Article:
For the past eight years, there’s been one unavoidable constant in the NBA: LeBron James playing for a championship.

James has played in every NBA Finals since 2011, winning two with the Miami Heat in 2012 and 2013 and bringing the Cleveland Cavaliers their first championship in franchise history in 2016. For an entire generation of basketball fans, LeBron playing until June has felt like scheduled viewing.

For one more year, at least, that won’t change.

With a 87-79 Game 7 win on Sunday, James and the Cavaliers punched their ticket to the NBA Finals, coming back from an 0-2 deficit to win the Eastern Conference Finals and handing the Celtics their first home loss of the postseason in the process.

Heading into the game, the Celtics faced the task of stopping an opponent who is historically dominant in Game 7s and LeBron James didn’t disappoint. His near triple-double of 35 points, 15 rebounds and 9 assists turned a normally raucous TD Garden into a cemetery as James once again put up a classic performance against Boston.

“It was a great atmosphere tonight,” James said after the game. “To be a part of that, to be a part of another Game 7 on the road. Those are things, like I said, when you’re done playing the game that you can only dream and wish that you can be a part of that once again.”

And unlike some games earlier in the series, LeBron’s teammates did their part to ease the load off of James’ shoulders. With All-Star forward Kevin Love out following a head injury with the Celtics Jayson Tatum in Game 6, Jeff Green became Cleveland’s unsung hero for the night, putting up 19 points and snagging 8 rebounds.

For the Celtics, it may be hard to look back on the last two games of this series and not imagine what could have been. When Boston struggled on the road yet again in Game 6 in Cleveland, it felt safe to assume that the C’s offensive woes would end once they returned home. But that was not to be.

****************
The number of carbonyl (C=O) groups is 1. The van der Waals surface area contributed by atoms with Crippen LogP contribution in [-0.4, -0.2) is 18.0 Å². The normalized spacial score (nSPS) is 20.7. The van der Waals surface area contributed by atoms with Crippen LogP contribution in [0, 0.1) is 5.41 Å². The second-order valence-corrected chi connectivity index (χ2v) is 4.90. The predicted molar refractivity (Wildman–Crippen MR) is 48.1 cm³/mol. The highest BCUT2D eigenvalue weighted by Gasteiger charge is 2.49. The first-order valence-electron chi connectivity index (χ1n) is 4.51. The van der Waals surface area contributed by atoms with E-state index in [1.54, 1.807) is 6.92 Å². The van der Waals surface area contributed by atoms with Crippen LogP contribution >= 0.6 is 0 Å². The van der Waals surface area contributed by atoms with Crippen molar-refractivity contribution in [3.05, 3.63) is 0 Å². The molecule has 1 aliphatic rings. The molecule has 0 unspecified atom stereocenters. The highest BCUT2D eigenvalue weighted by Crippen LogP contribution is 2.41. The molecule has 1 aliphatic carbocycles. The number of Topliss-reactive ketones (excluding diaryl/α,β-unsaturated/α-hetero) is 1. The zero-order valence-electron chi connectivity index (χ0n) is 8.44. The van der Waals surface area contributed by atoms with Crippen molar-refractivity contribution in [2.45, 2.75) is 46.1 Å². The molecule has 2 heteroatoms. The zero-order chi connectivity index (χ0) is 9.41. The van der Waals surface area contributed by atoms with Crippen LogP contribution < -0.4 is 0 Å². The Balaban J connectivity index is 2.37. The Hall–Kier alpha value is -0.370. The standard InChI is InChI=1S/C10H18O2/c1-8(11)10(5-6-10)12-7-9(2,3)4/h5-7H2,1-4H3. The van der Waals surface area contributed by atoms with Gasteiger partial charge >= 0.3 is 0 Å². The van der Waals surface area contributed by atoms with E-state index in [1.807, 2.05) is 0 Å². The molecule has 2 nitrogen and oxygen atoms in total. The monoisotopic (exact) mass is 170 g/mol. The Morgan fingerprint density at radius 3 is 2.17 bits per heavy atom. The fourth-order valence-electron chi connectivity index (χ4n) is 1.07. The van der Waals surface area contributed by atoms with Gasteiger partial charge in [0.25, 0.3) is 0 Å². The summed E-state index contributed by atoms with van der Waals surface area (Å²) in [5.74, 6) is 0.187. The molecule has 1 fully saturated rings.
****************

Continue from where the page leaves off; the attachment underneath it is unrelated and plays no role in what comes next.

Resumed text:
For large stretches of the game, the Celtics looked like they were allergic to making wide open jump shots. As a team, Boston finished with a dismal 7 for 39 shooting performance from the three-point line and weren’t much better anywhere else, shooting only 34.1 percent from the field.

One of the only bright spots was the performance of Tatum, who finished with 24 points, a standing ovation from the crowd as he walked off the court and a career highlight. But not even he could right Boston’s ship.

Now that their season is over, all the Celtics can do is look back and learn from the strange and unexpected journey this year’s playoffs has been.

Part of this run feels like an over-achievement. With both Gordon Hayward and Kyrie Irving ruled out before the playoffs started, winning a single playoff series felt like a stretch to some.

Even when Boston won, there was always an excuse for the other team basketball pundits could turn to. When the Celtics survived the Milwaukee Bucks in seven games, it was because the Bucks were still too inexperienced.

When Boston knocked out the Philadelphia 76ers in round two, the Sixers rookie phenom Ben Simmons wasn’t scoring enough. The Celtics' success was never their own, at least in the minds of critics.

But there’s something else here that’s missing from the common narrative: This Celtics team was good. With both Hayward and Irving out, the 20-year-old Tatum got a chance to shine that he otherwise may not have had, blossoming into a legitimate phenom in the process. Jaylen Brown continued to develop into one of the most reliable wings in the league in his second year. Terry Rozier turned into one of the biggest surprises of the playoffs, wreaking havoc on opposing guards and leaving nightmares in his wake.

Newcomers Marcus Morris and Aron Baynes have stretched the floor with their versatility, scoring from within the post and shooting from beyond the arc while also taking on opposing big men. Meanwhile, veterans like Al Horford and Marcus Smart have been the foundation of this team.

What happens next may determine just how far this team goes next year. There’s no shortage of rumors swirling around the league about Boston picking up a new superstar in the off-season to compliment the already stacked roster.

But even if the Celtics do nothing, they’re still poised to be the new kings of the NBA’s Eastern Conference. Irving and Hayward, the two crown jewels of the Celtics off-season acquisitions, didn’t even have a chance to contribute to this playoff run and Boston still came within a game of making the NBA Finals. If they can come back healthy and join a young, talented core of players, this may be a team that is hard for anybody to stop.

It’s been 10 years since the Celtics last won an NBA title and in a city like Boston that might as well be a lifetime. With everything the Celtics have been through this season, it’s safe to say no one saw this team going as far as they did. Next year, championship-starved fans will expect them to go even farther.